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Skin burn classification. First, second and third-degree skin burns. Detailed skin anatomy.



Burn symptoms vary depending on how deep the skin damage is. It can take a day or two for the signs and symptoms of a severe burn to develop.

1st-degree burn. This minor burn affects only the outer layer of the skin (epidermis). It may cause redness and pain.

2nd-degree burn. This type of burn affects both the epidermis and the second layer of skin (dermis). It may cause swelling and red, white, or splotchy skin. Blisters may develop, and pain can be severe. Deep second-degree burns can cause scarring.

3rd-degree burn. This burn reaches the fat layer beneath the skin. Burned areas may be black, brown, or white, and the skin may look leathery. Third-degree burns can destroy nerves, causing numbness.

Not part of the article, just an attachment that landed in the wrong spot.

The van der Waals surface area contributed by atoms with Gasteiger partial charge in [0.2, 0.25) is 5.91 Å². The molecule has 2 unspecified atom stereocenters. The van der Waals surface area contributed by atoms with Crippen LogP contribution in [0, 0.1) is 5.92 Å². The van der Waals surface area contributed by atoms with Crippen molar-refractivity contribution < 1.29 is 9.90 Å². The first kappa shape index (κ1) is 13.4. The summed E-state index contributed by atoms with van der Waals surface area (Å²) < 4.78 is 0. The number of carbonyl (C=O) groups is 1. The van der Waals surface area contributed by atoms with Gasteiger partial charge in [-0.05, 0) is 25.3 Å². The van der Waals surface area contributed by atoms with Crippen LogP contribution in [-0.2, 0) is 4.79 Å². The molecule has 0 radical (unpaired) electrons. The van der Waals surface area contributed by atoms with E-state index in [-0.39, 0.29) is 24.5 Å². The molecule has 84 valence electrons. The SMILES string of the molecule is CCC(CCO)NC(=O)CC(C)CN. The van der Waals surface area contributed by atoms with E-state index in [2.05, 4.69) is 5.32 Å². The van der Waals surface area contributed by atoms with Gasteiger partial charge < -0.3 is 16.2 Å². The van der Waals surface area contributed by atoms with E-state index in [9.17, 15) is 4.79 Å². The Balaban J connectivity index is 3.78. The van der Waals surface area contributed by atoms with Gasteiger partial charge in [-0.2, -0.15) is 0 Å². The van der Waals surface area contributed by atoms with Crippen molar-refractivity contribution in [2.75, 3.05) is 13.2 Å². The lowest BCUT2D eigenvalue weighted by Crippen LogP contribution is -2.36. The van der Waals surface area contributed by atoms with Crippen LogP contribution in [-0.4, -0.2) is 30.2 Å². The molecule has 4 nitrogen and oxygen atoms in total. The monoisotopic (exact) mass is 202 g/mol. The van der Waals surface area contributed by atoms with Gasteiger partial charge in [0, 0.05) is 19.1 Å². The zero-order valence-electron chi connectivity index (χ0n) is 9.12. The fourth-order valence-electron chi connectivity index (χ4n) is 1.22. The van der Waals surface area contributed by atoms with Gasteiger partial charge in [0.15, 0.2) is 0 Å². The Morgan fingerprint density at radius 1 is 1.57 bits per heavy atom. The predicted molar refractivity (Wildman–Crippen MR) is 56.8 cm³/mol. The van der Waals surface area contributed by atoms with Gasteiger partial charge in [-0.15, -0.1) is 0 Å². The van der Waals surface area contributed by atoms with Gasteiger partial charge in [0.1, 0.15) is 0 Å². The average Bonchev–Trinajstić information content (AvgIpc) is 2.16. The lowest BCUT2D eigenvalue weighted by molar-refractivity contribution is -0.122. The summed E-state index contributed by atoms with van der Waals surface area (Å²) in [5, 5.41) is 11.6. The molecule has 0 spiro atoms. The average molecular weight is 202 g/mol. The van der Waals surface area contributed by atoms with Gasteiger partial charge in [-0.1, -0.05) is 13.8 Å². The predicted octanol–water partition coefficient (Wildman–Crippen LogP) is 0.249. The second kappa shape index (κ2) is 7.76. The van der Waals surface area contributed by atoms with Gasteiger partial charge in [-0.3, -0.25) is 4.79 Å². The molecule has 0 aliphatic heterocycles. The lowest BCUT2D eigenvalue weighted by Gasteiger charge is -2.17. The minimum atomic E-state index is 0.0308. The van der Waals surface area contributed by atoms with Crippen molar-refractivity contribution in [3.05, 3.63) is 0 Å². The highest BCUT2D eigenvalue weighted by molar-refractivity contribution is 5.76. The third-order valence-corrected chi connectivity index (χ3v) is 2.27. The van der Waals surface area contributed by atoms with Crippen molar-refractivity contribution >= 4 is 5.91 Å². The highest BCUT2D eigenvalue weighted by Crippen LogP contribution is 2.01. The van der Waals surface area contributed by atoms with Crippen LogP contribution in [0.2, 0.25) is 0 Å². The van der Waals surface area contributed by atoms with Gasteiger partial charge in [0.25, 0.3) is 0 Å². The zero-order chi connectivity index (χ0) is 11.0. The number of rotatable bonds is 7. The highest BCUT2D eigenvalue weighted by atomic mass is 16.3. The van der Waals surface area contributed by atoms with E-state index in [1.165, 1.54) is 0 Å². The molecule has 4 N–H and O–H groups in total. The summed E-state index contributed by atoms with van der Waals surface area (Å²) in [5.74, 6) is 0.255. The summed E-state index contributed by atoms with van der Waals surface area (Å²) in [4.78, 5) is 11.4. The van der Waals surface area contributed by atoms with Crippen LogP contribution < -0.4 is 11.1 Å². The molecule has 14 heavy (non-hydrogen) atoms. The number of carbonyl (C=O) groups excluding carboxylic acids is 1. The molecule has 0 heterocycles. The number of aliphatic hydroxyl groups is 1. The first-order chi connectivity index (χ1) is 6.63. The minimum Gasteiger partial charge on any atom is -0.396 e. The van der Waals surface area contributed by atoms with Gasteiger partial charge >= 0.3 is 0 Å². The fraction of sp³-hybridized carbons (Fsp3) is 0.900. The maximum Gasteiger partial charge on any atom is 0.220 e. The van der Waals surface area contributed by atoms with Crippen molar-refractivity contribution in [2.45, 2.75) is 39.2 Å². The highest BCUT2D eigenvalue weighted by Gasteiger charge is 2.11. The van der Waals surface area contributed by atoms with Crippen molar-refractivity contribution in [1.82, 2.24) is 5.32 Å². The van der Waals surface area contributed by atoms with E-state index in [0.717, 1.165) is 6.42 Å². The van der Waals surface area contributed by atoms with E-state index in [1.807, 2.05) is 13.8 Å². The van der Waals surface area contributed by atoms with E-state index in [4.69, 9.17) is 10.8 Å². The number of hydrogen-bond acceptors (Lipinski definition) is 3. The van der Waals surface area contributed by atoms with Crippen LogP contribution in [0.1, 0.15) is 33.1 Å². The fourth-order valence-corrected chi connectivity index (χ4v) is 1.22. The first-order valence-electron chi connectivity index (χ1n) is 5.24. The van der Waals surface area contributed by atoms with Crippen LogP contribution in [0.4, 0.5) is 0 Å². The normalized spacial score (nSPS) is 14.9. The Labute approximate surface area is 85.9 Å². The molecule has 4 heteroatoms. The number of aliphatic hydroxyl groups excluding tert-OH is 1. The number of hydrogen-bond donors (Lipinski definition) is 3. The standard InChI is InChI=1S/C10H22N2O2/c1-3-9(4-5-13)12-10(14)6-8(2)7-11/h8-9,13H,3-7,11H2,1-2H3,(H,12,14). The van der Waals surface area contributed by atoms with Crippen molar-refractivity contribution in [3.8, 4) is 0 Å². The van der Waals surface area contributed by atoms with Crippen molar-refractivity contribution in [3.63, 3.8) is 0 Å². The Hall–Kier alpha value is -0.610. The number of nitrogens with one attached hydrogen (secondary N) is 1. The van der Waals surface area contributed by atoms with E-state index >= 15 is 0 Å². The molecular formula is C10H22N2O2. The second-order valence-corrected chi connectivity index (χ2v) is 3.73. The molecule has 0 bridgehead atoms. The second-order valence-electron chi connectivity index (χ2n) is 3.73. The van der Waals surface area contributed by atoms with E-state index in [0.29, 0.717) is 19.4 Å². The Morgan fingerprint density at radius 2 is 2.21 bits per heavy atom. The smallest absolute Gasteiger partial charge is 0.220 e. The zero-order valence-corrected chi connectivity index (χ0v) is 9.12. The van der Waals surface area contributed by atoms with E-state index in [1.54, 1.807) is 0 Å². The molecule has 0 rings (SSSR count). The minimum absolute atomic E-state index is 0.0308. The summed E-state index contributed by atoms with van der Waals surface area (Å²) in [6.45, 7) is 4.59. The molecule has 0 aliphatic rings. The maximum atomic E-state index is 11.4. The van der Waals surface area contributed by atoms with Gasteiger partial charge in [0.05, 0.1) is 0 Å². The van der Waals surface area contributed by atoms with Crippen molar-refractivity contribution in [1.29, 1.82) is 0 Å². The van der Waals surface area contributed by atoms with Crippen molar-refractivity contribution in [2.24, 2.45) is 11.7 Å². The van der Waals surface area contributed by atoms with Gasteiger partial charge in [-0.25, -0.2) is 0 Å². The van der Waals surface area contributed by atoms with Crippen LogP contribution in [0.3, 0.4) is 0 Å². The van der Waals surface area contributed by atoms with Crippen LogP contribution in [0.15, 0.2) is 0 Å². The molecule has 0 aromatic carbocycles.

Most minor burns can be treated at home. They usually heal within a couple of weeks.


Medical Treatment

Water-based treatments. Techniques such as ultrasound mist therapy clean and stimulate the wound tissue.

Fluids to prevent dehydration: You may need intravenous (IV) fluids to prevent dehydration and organ failure.

Pain and anxiety medications-Healing burns can be excruciating. You may need morphine and anti-anxiety medications — particularly for dressing changes.

Burn creams and ointments- May select from various topical products for wound healing, such as bacitracin and silver sulfadiazine (Silvadene). This helps prevent infection and prepares the wound to close.

Dressings-Various specialty wound dressings to prepare the wound to heal. If you are being transferred to a burn center, your wound will likely be covered in dry gauze only.

Drugs that fight infection: If you develop an infection, you may need IV antibiotics.

Tetanus shot. Your doctor might recommend a tetanus shot after a burn injury.

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